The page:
Hello and happy Monday,
This week’s main headlines:
- Coding school Microverse doubles valuation 💰
- Heura partner with Barca women’s team 👑
- Meta launch metaverse app in Spain 🥽
Mental health at startups: the elephant in the room 🐘😶🌫️
Weekly mass lay-offs by startups as VC funding dried up, a war in Europe, and record inflation everywhere you look, including Catalonia. Covid is also still around – even if we’ve stopped talking about it. On top of that, we’re in the midst of summer, which means lots of time to think … and worry. I’m not writing this to create anxiety, but rather to speak about an important topic that doesn’t get enough attention: mental health at work.
A recent Sifted survey
of 133 readers from across Europe found that 87% of startup employees said that working at a startup had negatively impacted their mental health at some point
. 87%! Of course, the fairy-tale social media lens may make it seem like everyone is thriving, but clearly, real life isn’t exactly
The top three reasons for experiencing mental health issues according to the survey are burnout, a toxic boss, and a lack of job security – all pretty familiar to most people so nothing really “new”. However, what’s shocking to me is that in today’s age, one in five people with mental health problems cite being bullied, discriminated against, or harassed as the main cause. That’s really sad!
So whether it’s stress at work, too much work, or toxic work culture
, the fact that virtually nine out of ten startup employees are struggling to find mental balance is pretty-eye opening.
So what can we do about it?
First, accept that this is a real problem affecting almost everyone. Especially if you’re a big company, it’s highly unlikely that every member of staff is fine.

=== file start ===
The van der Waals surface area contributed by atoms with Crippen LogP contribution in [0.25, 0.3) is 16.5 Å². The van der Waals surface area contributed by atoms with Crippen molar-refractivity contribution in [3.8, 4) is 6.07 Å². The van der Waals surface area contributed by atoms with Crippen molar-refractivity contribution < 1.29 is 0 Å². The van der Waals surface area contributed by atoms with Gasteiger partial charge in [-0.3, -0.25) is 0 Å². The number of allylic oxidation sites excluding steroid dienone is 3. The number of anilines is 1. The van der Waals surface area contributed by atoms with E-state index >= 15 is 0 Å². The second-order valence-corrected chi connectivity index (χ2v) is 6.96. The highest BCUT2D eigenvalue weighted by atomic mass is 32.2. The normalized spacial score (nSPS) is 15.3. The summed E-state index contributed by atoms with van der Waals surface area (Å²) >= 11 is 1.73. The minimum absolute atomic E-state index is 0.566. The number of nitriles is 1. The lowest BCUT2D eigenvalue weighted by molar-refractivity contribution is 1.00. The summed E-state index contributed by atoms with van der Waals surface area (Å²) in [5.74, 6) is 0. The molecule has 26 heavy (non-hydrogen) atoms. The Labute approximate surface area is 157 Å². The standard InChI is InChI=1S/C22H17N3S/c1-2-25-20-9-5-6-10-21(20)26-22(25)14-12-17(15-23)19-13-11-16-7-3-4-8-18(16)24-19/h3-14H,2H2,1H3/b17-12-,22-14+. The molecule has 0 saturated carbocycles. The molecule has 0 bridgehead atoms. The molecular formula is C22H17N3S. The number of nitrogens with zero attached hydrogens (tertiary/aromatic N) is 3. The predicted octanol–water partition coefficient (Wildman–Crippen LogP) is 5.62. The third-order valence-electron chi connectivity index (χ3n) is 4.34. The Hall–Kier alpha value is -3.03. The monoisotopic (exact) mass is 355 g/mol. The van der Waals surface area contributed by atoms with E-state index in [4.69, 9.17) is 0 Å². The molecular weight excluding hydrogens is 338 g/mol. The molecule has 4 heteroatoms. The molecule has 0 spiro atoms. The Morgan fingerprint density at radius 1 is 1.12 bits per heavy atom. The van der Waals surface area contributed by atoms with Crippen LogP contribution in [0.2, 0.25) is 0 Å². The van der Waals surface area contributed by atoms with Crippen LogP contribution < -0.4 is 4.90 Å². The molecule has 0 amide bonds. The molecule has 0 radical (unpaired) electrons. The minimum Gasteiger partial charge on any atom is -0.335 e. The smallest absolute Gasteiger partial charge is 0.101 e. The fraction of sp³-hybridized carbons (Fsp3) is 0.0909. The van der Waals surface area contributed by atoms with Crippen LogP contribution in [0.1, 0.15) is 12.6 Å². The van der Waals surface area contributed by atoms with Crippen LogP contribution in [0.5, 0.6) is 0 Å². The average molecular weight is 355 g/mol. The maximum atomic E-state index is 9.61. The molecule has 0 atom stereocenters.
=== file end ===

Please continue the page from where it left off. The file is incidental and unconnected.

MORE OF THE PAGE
Second, speak and listen to your team. If you don’t know what’s going on or that there are issues, it will be hard to develop solutions.
Third, it’s always best to fix the root cause rather than alleviate symptoms. So if there is a toxic workplace, address it head on – hiring the right people, practising what you preach (don’t just draft corporate values and put it on your homepage), proper team building, intervening where needed, and so on. If it’s burnout, you’ll probably want to look at your corporate work hours and overtime habits.
Fourth, if you can’t fix it – and some problems like job security, which is to some extent tied to uncontrollable external factors, might even be near impossible to resolve – then at the very least offer help
to your employees. This could be as advanced as offering free mental health support to your team, which is something that Barcelona-based firm Oliva
is doing. Or, as a bare minimum, be mindful, show empathy, and check in on your team members’ feelings.
Fifth, consider sharing your own vulnerability
. Mental health is still stigmatized so this helps to raise awareness that it’s normal to struggle. And as the data shows, we virtually all do. I love what Àlex from MarsBased did a few years ago
, for instance.
To follow that lead, I admit it too: managing a company has its difficult moments which affects my mental health occasionally.
That’s no surprise – I’m responsible for the people who work for me as well as for people I work for (owners, clients) or affect (stakeholders, third parties). I can’t control everything and I mess up sometimes too. I’m also a pleaser, so this only adds more pressure. However, I’m happy (and probably a two-week vacation coming up doesn’t hurt either), and I’m very fortunate to be in a positive work environment which includes very supportive superiors and team members. Also, a 10-min meditation first thing in the morning, running, as well as reading 30 minutes before sleep helps me keep my mental health in check.
I hope this may help a few folks out there!
What are your thoughts and tips? Drop me a LinkedIn message here
Written by Clemens
Stay positive and work on your mental health :)